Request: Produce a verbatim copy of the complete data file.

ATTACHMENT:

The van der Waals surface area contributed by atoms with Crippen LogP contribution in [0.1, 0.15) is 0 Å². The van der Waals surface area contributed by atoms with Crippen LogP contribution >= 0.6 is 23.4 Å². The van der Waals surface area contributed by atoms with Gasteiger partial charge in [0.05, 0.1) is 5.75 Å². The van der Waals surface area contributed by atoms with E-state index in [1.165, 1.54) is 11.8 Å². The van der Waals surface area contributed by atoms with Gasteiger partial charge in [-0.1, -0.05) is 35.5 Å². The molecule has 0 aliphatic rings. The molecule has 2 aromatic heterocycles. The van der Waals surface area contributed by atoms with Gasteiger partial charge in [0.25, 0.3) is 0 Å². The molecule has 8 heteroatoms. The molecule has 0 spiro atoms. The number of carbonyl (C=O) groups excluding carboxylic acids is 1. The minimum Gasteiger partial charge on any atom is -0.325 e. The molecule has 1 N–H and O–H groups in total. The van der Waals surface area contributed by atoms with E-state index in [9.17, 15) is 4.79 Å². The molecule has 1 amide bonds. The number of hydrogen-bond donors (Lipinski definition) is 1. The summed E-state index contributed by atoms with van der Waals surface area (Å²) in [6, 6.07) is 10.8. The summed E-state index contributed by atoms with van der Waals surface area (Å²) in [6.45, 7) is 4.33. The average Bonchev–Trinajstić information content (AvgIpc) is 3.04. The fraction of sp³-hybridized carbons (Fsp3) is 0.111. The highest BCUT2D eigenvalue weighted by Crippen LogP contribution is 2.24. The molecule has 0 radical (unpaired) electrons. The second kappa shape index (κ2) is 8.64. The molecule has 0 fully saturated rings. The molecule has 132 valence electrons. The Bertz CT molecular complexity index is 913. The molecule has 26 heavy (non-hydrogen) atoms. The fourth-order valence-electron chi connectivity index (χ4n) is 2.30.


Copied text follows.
The van der Waals surface area contributed by atoms with Crippen LogP contribution in [0.1, 0.15) is 0 Å². The van der Waals surface area contributed by atoms with Crippen LogP contribution >= 0.6 is 23.4 Å². The van der Waals surface area contributed by atoms with Gasteiger partial charge in [0.05, 0.1) is 5.75 Å². The van der Waals surface area contributed by atoms with E-state index in [1.165, 1.54) is 11.8 Å². The van der Waals surface area contributed by atoms with Gasteiger partial charge in [-0.1, -0.05) is 35.5 Å². The molecule has 0 aliphatic rings. The molecule has 2 aromatic heterocycles. The van der Waals surface area contributed by atoms with Gasteiger partial charge in [0.25, 0.3) is 0 Å². The molecule has 8 heteroatoms. The molecule has 0 spiro atoms. The number of carbonyl (C=O) groups excluding carboxylic acids is 1. The minimum Gasteiger partial charge on any atom is -0.325 e. The molecule has 1 N–H and O–H groups in total. The van der Waals surface area contributed by atoms with E-state index in [9.17, 15) is 4.79 Å². The molecule has 1 amide bonds. The number of hydrogen-bond donors (Lipinski definition) is 1. The summed E-state index contributed by atoms with van der Waals surface area (Å²) in [6, 6.07) is 10.8. The summed E-state index contributed by atoms with van der Waals surface area (Å²) in [6.45, 7) is 4.33. The average Bonchev–Trinajstić information content (AvgIpc) is 3.04. The fraction of sp³-hybridized carbons (Fsp3) is 0.111. The highest BCUT2D eigenvalue weighted by Crippen LogP contribution is 2.24. The molecule has 0 radical (unpaired) electrons. The second kappa shape index (κ2) is 8.64. The molecule has 0 fully saturated rings. The molecule has 132 valence electrons. The Bertz CT molecular complexity index is 913. The molecule has 26 heavy (non-hydrogen) atoms. The fourth-order valence-electron chi connectivity index (χ4n) is 2.30.